Emerging legal challenges by gay service members and veterans seeking to access the same benefits as their straight counterparts are therefore not surprising. Last week, Carmen Cardona, a disabled Navy veteran who was honorably discharged in 2000 and married her spouse in Connecticut last year, filed a lawsuit in the Court of Appeals for Veterans Claims after she was denied an increase in monthly compensation following her marriage. A regional veterans affairs office cited the federal definition of spouse in rejecting the request.

"If you're legally married, you're not going to receive the two big benefits that are a significant part of your compensation: medical care and housing," Servicemembers Legal Defense Network executive director Aubrey Sarvis said of gay service members. DOMA is not the only culprit: Title 10 of the U.S. Code also defines "spouse" to the exclusion of married gay couples. (SLDN, as the Huffington Post reported Saturday, is preparing its own suit on behalf of service members.)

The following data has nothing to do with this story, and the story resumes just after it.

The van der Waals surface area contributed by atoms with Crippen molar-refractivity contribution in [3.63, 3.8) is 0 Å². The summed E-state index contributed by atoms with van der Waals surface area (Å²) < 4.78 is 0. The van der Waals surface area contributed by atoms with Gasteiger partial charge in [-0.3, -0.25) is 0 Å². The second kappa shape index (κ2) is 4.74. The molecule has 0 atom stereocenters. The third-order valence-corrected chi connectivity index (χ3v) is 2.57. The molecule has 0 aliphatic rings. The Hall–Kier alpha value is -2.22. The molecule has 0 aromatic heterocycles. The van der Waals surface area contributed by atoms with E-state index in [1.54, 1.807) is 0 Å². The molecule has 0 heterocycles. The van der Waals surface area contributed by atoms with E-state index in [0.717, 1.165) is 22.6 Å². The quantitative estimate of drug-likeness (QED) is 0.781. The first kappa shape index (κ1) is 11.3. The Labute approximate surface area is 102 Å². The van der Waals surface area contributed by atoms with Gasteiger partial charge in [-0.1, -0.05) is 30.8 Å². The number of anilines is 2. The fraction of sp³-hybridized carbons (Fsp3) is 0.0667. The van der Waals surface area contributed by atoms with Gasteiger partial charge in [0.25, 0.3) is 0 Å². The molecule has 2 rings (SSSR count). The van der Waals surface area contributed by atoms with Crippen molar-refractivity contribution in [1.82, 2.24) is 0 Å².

But the courts do not examine any issue in a social vacuum; educating the public on the unique challenges gay service members face will be crucial moving forward, advocates say.

Joining Forces, the White House's military families campaign launched by First Lady Michelle Obama and Dr. Jill Biden, did not explicitly include gay service members when it began in April. In a letter to the OutServe summit, read to the more than 200 attendees by Assistant Secretary of Defense for Public Affairs Douglas B. Wilson, the First Lady offered at the very least a symbolic step forward, though whether Joining Forces could be an effective national platform for highlighting gay military families remains to be seen.